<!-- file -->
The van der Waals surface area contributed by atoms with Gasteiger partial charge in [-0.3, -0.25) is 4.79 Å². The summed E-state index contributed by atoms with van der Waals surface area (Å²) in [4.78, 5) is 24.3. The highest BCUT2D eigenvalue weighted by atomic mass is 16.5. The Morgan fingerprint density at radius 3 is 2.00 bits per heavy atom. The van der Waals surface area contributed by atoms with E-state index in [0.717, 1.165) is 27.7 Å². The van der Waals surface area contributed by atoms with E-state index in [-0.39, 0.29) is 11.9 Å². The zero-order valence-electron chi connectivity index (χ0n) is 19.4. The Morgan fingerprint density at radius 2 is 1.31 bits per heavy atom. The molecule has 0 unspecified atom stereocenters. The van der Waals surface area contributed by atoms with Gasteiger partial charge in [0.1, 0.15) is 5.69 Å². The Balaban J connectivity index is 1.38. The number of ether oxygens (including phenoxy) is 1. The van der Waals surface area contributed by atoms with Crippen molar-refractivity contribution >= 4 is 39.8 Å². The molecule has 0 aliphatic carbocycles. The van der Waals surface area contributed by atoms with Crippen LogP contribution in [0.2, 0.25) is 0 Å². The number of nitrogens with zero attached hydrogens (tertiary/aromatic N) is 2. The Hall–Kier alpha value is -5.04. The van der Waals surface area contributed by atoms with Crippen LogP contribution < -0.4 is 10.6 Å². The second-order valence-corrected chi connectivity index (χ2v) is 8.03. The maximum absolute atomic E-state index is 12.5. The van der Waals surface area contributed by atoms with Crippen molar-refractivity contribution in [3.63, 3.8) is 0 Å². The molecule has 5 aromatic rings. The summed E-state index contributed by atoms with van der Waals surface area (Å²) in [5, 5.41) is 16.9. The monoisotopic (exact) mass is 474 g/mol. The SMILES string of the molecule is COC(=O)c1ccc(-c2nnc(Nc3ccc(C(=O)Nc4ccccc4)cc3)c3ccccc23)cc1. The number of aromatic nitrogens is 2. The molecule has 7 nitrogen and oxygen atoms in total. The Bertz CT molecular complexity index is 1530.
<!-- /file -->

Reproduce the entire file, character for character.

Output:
The van der Waals surface area contributed by atoms with Gasteiger partial charge in [-0.3, -0.25) is 4.79 Å². The summed E-state index contributed by atoms with van der Waals surface area (Å²) in [4.78, 5) is 24.3. The highest BCUT2D eigenvalue weighted by atomic mass is 16.5. The Morgan fingerprint density at radius 3 is 2.00 bits per heavy atom. The van der Waals surface area contributed by atoms with E-state index in [0.717, 1.165) is 27.7 Å². The van der Waals surface area contributed by atoms with E-state index in [-0.39, 0.29) is 11.9 Å². The zero-order valence-electron chi connectivity index (χ0n) is 19.4. The Morgan fingerprint density at radius 2 is 1.31 bits per heavy atom. The molecule has 0 unspecified atom stereocenters. The van der Waals surface area contributed by atoms with Gasteiger partial charge in [0.1, 0.15) is 5.69 Å². The Balaban J connectivity index is 1.38. The number of ether oxygens (including phenoxy) is 1. The van der Waals surface area contributed by atoms with Crippen molar-refractivity contribution >= 4 is 39.8 Å². The molecule has 0 aliphatic carbocycles. The van der Waals surface area contributed by atoms with Crippen LogP contribution in [0.2, 0.25) is 0 Å². The number of nitrogens with zero attached hydrogens (tertiary/aromatic N) is 2. The Hall–Kier alpha value is -5.04. The van der Waals surface area contributed by atoms with Crippen LogP contribution < -0.4 is 10.6 Å². The second-order valence-corrected chi connectivity index (χ2v) is 8.03. The maximum absolute atomic E-state index is 12.5. The van der Waals surface area contributed by atoms with Crippen molar-refractivity contribution in [3.63, 3.8) is 0 Å². The molecule has 5 aromatic rings. The summed E-state index contributed by atoms with van der Waals surface area (Å²) in [5, 5.41) is 16.9. The monoisotopic (exact) mass is 474 g/mol. The SMILES string of the molecule is COC(=O)c1ccc(-c2nnc(Nc3ccc(C(=O)Nc4ccccc4)cc3)c3ccccc23)cc1. The number of aromatic nitrogens is 2. The molecule has 7 nitrogen and oxygen atoms in total. The Bertz CT molecular complexity index is 1530.